Visible to the public Biblio

Filters: Keyword is requirements engineering  [Clear All Filters]
Wang, W., Hussein, N., Gupta, A., Wang, Y..  2017.  A Regression Model Based Approach for Identifying Security Requirements in Open Source Software Development. 2017 IEEE 25th International Requirements Engineering Conference Workshops (REW). :443–446.

There are several security requirements identification methods proposed by researchers in up-front requirements engineering (RE). However, in open source software (OSS) projects, developers use lightweight representation and refine requirements frequently by writing comments. They also tend to discuss security aspect in comments by providing code snippets, attachments, and external resource links. Since most security requirements identification methods in up-front RE are based on textual information retrieval techniques, these methods are not suitable for OSS projects or just-in-time RE. In our study, we propose a new model based on logistic regression to identify security requirements in OSS projects. We used five metrics to build security requirements identification models and tested the performance of these metrics by applying those models to three OSS projects. Our results show that four out of five metrics achieved high performance in intra-project testing.

Hibshi, H., Breaux, T. D..  2017.  Reinforcing Security Requirements with Multifactor Quality Measurement. 2017 IEEE 25th International Requirements Engineering Conference (RE). :144–153.
Choosing how to write natural language scenarios is challenging, because stakeholders may over-generalize their descriptions or overlook or be unaware of alternate scenarios. In security, for example, this can result in weak security constraints that are too general, or missing constraints. Another challenge is that analysts are unclear on where to stop generating new scenarios. In this paper, we introduce the Multifactor Quality Method (MQM) to help requirements analysts to empirically collect system constraints in scenarios based on elicited expert preferences. The method combines quantitative statistical analysis to measure system quality with qualitative coding to extract new requirements. The method is bootstrapped with minimal analyst expertise in the domain affected by the quality area, and then guides an analyst toward selecting expert-recommended requirements to monotonically increase system quality. We report the results of applying the method to security. This include 550 requirements elicited from 69 security experts during a bootstrapping stage, and subsequent evaluation of these results in a verification stage with 45 security experts to measure the overall improvement of the new requirements. Security experts in our studies have an average of 10 years of experience. Our results show that using our method, we detect an increase in the security quality ratings collected in the verification stage. Finally, we discuss how our proposed method helps to improve security requirements elicitation, analysis, and measurement.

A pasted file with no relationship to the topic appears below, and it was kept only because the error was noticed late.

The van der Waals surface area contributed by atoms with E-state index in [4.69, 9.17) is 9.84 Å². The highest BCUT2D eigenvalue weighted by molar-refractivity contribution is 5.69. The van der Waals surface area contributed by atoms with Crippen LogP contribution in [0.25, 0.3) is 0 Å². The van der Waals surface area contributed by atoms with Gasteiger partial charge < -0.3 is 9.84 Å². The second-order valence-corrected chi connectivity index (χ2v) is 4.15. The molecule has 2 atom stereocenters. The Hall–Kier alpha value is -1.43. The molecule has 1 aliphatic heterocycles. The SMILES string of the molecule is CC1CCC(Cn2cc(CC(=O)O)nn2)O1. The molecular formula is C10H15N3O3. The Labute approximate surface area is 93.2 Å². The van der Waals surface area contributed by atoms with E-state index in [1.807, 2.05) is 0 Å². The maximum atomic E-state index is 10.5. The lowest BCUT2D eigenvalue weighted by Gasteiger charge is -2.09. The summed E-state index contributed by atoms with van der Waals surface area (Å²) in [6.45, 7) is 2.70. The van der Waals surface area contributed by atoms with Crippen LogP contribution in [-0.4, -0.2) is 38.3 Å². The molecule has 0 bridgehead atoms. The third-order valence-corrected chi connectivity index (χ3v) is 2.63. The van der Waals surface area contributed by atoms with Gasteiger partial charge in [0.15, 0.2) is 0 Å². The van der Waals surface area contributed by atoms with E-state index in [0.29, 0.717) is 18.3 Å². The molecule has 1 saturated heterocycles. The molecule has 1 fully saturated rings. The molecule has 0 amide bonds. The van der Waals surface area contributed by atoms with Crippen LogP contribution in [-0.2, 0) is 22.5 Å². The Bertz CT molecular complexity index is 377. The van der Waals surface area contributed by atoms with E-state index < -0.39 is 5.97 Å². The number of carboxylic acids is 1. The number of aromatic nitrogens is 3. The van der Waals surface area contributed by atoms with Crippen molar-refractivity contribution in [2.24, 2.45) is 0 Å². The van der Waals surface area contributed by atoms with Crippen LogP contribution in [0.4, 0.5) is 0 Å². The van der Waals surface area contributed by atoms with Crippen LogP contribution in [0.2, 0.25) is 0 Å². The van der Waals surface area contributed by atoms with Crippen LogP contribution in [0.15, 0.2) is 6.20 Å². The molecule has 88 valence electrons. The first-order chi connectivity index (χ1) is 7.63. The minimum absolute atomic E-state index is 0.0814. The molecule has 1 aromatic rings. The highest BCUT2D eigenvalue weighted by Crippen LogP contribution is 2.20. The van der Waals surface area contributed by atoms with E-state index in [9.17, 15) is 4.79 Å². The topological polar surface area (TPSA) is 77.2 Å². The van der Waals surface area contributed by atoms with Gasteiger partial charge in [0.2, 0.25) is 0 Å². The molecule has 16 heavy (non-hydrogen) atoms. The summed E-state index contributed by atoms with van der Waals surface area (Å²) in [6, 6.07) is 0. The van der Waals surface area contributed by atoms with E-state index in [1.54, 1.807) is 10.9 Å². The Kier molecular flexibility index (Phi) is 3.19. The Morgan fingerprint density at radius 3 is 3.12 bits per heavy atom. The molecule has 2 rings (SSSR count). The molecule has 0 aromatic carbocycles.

Brunner, M., Huber, M., Sauerwein, C., Breu, R..  2017.  Towards an Integrated Model for Safety and Security Requirements of Cyber-Physical Systems. 2017 IEEE International Conference on Software Quality, Reliability and Security Companion (QRS-C). :334–340.

Increasing interest in cyber-physical systems with integrated computational and physical capabilities that can interact with humans can be identified in research and practice. Since these systems can be classified as safety- and security-critical systems the need for safety and security assurance and certification will grow. Moreover, these systems are typically characterized by fragmentation, interconnectedness, heterogeneity, short release cycles, cross organizational nature and high interference between safety and security requirements. These properties combined with the assurance of compliance to multiple standards, carrying out certification and re-certification, and the lack of an approach to model, document and integrate safety and security requirements represent a major challenge. In order to address this gap we developed a domain agnostic approach to model security and safety requirements in an integrated view to support certification processes during design and run-time phases of cyber-physical systems.

Knote, Robin, Baraki, Harun, Söllner, Matthias, Geihs, Kurt, Leimeister, Jan Marco.  2016.  From Requirement to Design Patterns for Ubiquitous Computing Applications. Proceedings of the 21st European Conference on Pattern Languages of Programs. :26:1–26:11.
Ubiquitous Computing describes a concept where computing appears around us at any time and any location. Respective systems rely on context-sensitivity and adaptability. This means that they constantly collect data of the user and his context to adapt its functionalities to certain situations. Hence, the development of Ubiquitous Computing systems is not only a technical issue and must be considered from a privacy, legal and usability perspective, too. This indicates a need for several experts from different disciplines to participate in the development process, mentioning requirements and evaluating design alternatives. In order to capture the knowledge of these interdisciplinary teams to make it reusable for similar problems, a pattern logic can be applied. In the early phase of a development project, requirement patterns are used to describe recurring requirements for similar problems, whereas in a more advanced development phase, design patterns are deployed to find a suitable design for recurring requirements. However, existing literature does not give sufficient insights on how both concepts are related and how the process of deriving design patterns from requirements (patterns) appears in practice. In our work, we give insights on how trust-related requirements for Ubiquitous Computing applications evolve to interdisciplinary design patterns. We elaborate on a six-step process using an example requirement pattern. With this contribution, we shed light on the relation of interdisciplinary requirement and design patterns and provide experienced practitioners and scholars regarding UC application development a way for systematic and effective pattern utilization.